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Covid-19 cases climbing in almost every state as U.S. braces for possible 'third peak'

"People are doing heroic work, but they are really getting to the point where it's going to be literally unsustainable," an infectious diseases doctor says.
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Texas, Puerto Rico and the U.S. Virgin Islands stand alone in having recorded decreases in their number of Covid-19 cases over the last two weeks as the country braces for a possible "third peak" of the disease.

Although Texas reported a "slight decrease" in cases over the 14-day period that ended Saturday, its news was better than elsewhere: Thirty-eight states, Washington, D.C., and Guam all recorded increases in cases over the last 14 days, and nine states have plateaued, according to NBC News tallies. Rhode Island, which, like Texas, has also had a net decrease, does not report data over the weekend, and Missouri is not reporting data because of a technology issue.

Cases numbers have spiked in Vermont and New Mexico as they battle spikes of about 117 percent in case numbers over the last two weeks.

"We are really struggling," Dr. Todd Vento, director of the Telehealth Infectious Disease Program of Utah-based Intermountain Health, said on NBC's "TODAY" show. "People are doing heroic work, but they are really getting to the point where it's going to be literally unsustainable."

IMAGEL Covid-19 testing in Milwaukee
Personnel administer Covid-19 tests in Milwaukee on Oct. 2.Alex Wroblewski / Reuters

On Saturday, thousands of people, many without masks, attended a Trump rally in Janesville, Wisconsin, as health officials urge residents not to gather with anyone outside of their immediate families. The state, which does not release case counts over the weekend, had a record 3,861 new cases Friday, according to the state's health department.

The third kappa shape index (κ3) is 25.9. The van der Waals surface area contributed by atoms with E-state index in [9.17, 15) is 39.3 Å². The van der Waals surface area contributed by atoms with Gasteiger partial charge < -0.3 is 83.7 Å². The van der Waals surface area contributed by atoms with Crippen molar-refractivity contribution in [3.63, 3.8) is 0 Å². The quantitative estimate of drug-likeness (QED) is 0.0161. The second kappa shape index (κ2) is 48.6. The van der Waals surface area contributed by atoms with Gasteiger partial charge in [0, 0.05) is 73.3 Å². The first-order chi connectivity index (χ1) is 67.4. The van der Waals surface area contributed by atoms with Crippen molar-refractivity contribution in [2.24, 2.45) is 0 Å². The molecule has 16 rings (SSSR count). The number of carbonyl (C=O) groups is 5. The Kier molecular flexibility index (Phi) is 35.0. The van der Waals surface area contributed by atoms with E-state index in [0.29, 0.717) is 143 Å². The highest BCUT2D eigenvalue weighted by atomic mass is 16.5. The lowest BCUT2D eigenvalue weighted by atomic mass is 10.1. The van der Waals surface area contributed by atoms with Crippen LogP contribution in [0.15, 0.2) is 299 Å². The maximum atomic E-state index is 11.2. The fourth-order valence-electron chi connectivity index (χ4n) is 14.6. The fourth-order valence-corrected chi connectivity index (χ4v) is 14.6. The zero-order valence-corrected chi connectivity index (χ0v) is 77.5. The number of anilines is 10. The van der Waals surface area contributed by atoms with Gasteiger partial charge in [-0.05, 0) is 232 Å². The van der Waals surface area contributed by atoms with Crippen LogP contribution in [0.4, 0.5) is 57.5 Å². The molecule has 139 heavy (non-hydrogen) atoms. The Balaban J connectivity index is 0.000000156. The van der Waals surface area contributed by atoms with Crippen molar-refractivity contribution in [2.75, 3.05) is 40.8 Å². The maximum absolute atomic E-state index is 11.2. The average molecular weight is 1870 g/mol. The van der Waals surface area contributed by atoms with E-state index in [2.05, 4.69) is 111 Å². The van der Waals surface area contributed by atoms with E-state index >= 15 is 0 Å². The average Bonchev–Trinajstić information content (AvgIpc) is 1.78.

In North Dakota, a whopping 4 percent of the state's residents have contracted Covid-19 since March, most of the cases coming within the last few weeks.

North and South Dakota lead the U.S. in weekly virus cases per capita, according to an NBC News tally, and intensive care units are filling up across the states. According to the most recent data released by the North Dakota Health Department, there are 16 ICU open beds in the state, just one in the capital, Bismarck. The state, which does not have a mask mandate, only recommends that its residents cover their faces.

"You know, from my perspective, the mask mandate, it's going to be hard to enforce," said Kirby Kruger, director of the state health department's disease control division. "I think there's a segment of the population that doesn't want to do this. ... It's not something that they feel that the government should be forcing on them."

Full coverage of the coronavirus outbreak

Gov. Doug Burgum of North Dakota has continued to stress individual responsibility as case numbers rise. "I think it's important to the future of our state that we do understand there is something that is more powerful than an executive order — infinitely more powerful than a mandate — and these are the beliefs that individuals hold in their hearts," he said at a news conference.

Burgum, a Republican, said he was "amazed" that people were still debating the mask mandate because "there is no other way to get someone to wear a mask other than for that person to choose to do that."

Texas, where illness is declining slightly, has had more than 860,000 cases and almost 17,500 deaths. While the trends are somewhat positive, Gov. Greg Abbott, a Republican, deployed additional resources to the Panhandle and the South Plains on Friday to support hospitals.

"As the Amarillo and Lubbock communities see a rise in Covid-19 hospitalizations, the State of Texas is providing support to hospitals throughout these two regions," Abbott, a Republican, said in a news release.

Epidemiologists warn of a possible "third peak" of Covid-19, this time largely centered in the Midwest and the Plains.

"Between Thanksgiving and New Year's, we're having what I see as potentially six weeks of superspreader events, right, in which we're going to be getting together with family and friends," Dr. Carlos del Rio, an infectious diseases expert at the Emory University School of Medicine, said Friday. "And we can see a lot of disease happening."